There are also few reports that Microsoft is going to emphasize other services than games as is SONY. There’s a really damn good question why you would want to direct your customer to another service where you lose profits. Having a service of TV and films will give the customer and option to NOT use your intended service, which should be the games. I need to emphasize the should part, as it seems that both MS and SONY seem to think that doing an all encompassing multimedia force of extraordinary magnitude will sell like hotcakes. Just like in military, a unit that is made for too many tasks will usually fail. Same with game consoles. Make them be the centre of all your home media, and you’ll fail. None of the consoles I’ve used have been decent media players outside the original PlayStation. Even PS3, at one point the best option for a BD player, kinda sucks at it. There are better choices for all your playback needs, so having one mediocre machine doing it all is going backwards. Then if you own two or more consoles, you get more players and in the end you might end up owning around seven DVD players without a notice, and you only use one.

The current Xbox is not without its problems as well, as the original founder points out. All of these problems are because of poor design from the get-go. Anyone with a working view on design will instantly tell you that all current console GUIs are more or less horribly designed both in usability and in visuals. Useless and stupid warning messages are their smallest problem. The biggest problem with Xbox dashboards have always been that they have no real cohesion and are all over the place. Why do I need to navigate music and films on a damn games console?

I still do disagree with the notion that consoles are competing with tablet devices. However, seeing that most console games nowadays are nothing but computer games adjusted for consoles I can agree that games themselves are doing the competition because the markets have been mixed far too much for their own good. I’m seeing Duke Nukem Forever for 360 going for 8€, but I’m refusing to buy it because it’s a PC game. I do not want to play PC game on a console. There’s a reason why Command & Conquer games work better on PCs.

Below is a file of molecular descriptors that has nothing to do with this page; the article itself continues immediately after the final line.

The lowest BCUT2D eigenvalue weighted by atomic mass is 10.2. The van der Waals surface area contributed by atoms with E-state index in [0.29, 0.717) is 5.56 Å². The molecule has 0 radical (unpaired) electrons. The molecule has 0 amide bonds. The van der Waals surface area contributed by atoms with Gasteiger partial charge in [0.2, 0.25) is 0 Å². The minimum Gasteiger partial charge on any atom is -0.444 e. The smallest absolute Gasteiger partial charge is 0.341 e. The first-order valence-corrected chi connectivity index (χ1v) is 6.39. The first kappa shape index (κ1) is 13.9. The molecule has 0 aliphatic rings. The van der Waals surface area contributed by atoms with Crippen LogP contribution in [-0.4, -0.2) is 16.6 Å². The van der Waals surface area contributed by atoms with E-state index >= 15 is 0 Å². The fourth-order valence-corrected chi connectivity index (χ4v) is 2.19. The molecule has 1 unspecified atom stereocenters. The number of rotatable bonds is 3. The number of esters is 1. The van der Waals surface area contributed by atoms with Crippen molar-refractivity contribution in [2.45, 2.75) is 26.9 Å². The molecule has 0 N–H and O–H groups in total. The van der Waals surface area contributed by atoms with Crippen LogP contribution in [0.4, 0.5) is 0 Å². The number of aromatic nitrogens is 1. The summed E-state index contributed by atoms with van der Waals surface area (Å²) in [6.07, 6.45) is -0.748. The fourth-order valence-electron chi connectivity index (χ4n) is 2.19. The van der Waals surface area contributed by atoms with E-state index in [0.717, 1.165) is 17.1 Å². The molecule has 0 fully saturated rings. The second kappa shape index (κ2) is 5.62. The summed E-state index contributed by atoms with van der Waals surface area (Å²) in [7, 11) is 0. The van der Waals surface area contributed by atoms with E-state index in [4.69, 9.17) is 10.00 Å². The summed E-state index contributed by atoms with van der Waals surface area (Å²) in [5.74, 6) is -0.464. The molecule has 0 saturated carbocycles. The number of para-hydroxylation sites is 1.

I was called by a salesclerk today about my Internet and other connection related stuff. He told me that they had a promotion for their customers, where they would be able to purchase a tablet computer for specially low price. Before he got his sales pitch at full force, I declined the offer. He naturally inquired why, and few of my friends began to gaze as I started listing things that are universally wrong with the tablet design from lack of tactile touch to gorilla arms. Besides, tablets are getting outdated faster than conventional laptops at this point. Size is not a problem either, as ultra-thing laptops are everywhere and most likely have longer battery life to boot.

It’s sad to think that companies have decided to get into the fight with every form of entertainment out there and losing in it, while specializing in games is left in the shadows. Without proper priorities from the game hardware and software companies these consoles will crash and burn, and the industry at large will die.